“Mobile payment" invented in Kenya sets out to conquer Europe
AFP - Africans have long depended on technologies that have developed abroad. But a now a Kenyan system of money transfer using mobile phones that has revolutionized the lives of millions of people in the East African country is now set to conquer Europe.
M-Pesa (“M" Mobile, "Pesa" means "money" in Swahili), which, via a simple mobile phone, allows users to send and receive money and pay for goods and services, is now expanding into Romania. "From East Africa to Eastern Europe, that’s quiet phenomenal when you think about it," Michael Joseph, who heads Vodafone’s Mobile Money business, told AFP in Nairobi.
The British phone giant is the largest shareholder (a 40% stake) of Safaricom, Kenya's biggest mobile operator, and participated in the design and launch of M-Pesa in Kenya in 2007.
"I think that this is something the rest of the world can look at, to say that there are ideas that can emanate out of the developing world, and take it to the developed world,” added Joseph.
Since its launch, the service has grown exponentially, with about 30 billion euros flowing through the service in Kenya alone, where it is now an integral part of everyday life for many people.
M-Pesa has about 18 million customers - out of a population of about 25 million over 15 years old - and sees eight million transactions conducted every day, bypassing the banking system in a country where a significant part of the population does not have bank accounts.
The application, which is available for the simplest mobile phones, allows users to pay utility bills, pay for food at a restaurant, buy a drink in a bar, pay for a taxi, and to send money to friends and family.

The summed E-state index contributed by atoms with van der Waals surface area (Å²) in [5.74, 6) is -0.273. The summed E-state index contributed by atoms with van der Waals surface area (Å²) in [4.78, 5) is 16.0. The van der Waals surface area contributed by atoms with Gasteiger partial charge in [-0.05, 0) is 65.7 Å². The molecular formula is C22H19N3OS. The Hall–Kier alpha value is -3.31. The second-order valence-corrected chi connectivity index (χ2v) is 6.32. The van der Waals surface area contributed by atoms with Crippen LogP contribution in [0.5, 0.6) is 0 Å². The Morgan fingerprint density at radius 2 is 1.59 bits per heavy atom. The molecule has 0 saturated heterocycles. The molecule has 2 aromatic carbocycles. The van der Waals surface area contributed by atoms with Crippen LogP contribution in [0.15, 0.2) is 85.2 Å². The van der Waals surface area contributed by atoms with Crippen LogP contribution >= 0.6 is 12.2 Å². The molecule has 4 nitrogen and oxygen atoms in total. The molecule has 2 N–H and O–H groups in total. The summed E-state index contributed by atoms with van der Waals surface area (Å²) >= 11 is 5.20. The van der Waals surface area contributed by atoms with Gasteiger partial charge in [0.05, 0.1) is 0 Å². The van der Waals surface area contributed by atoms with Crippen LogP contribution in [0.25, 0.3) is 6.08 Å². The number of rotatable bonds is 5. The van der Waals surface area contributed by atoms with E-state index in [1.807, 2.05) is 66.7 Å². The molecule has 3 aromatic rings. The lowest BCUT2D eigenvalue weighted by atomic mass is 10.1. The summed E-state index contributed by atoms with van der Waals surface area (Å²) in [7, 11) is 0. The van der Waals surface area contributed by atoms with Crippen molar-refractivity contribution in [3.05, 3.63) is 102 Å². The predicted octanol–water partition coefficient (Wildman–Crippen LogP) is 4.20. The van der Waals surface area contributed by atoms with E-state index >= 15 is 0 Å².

The minimum sum is only 8 euro cents. The maximum is 600 euros and M-Pesa authorizes a maximum of 1,200 euros of transactions per day.
The recipient of a transfer can keep the money in her M-Pesa account and then use it in turn to pay for a good or service, or she can take out the sum in cash at one of the many agencies throughout the country, with just a phone and an ID.
At these agencies - found in the form of small shops or kiosks - it’s also possible to deposit money in an M-Pesa account. The large number of agencies throughout the country is one of its keys to success.
Some businesses and supermarkets will also hand out cash in exchange for the transmission of the corresponding amount by M-Pesa.
A “savings” version has also been launched, allowing Kenyans who do not have access to the banking system to earn interest on their M-Pesa account.
The system has since been exported elsewhere in Africa - in neighboring Tanzania, South Africa, Egypt, Lesotho, Mozambique, the Democratic Republic of Congo - as well as in India and Fiji. According to Vodafone, more than 1.2 billion dollars are traded via M-Pesa each month worldwide.
Last March, M-Pesa was launched for the first time in a European country, Romania, where thousands of distribution points are already open across the country, and are supposed to triple by the end of the year.
Michi Carstoiu has just activated his account at a retailer in Bucharest. He said that M-Pesa is an ideal complement to online banking. “Most importantly, I save time - plus I think the transaction fees are smaller,” the engineer told AFP.
"Everyone has a mobile phone, and it is very simple to send and receive money or make payments," he added.
According to Michael Joseph, Romania was chosen as a European launch pad because many Romanians still dependent on cash.
“The majority of people in Romania have at least one mobile device, but more than a third of the population have no access to conventional banking," he said.
Vodafone estimates the number of potential customers at seven million and expects 300,000 by 2014. Romanians will be able to carry out up to 9,000 dollars in transactions daily.
Yet addressing Western markets poses new challenges: regulations - including those for banking - are different and consumers already have access to a variety of financial services, including those online.
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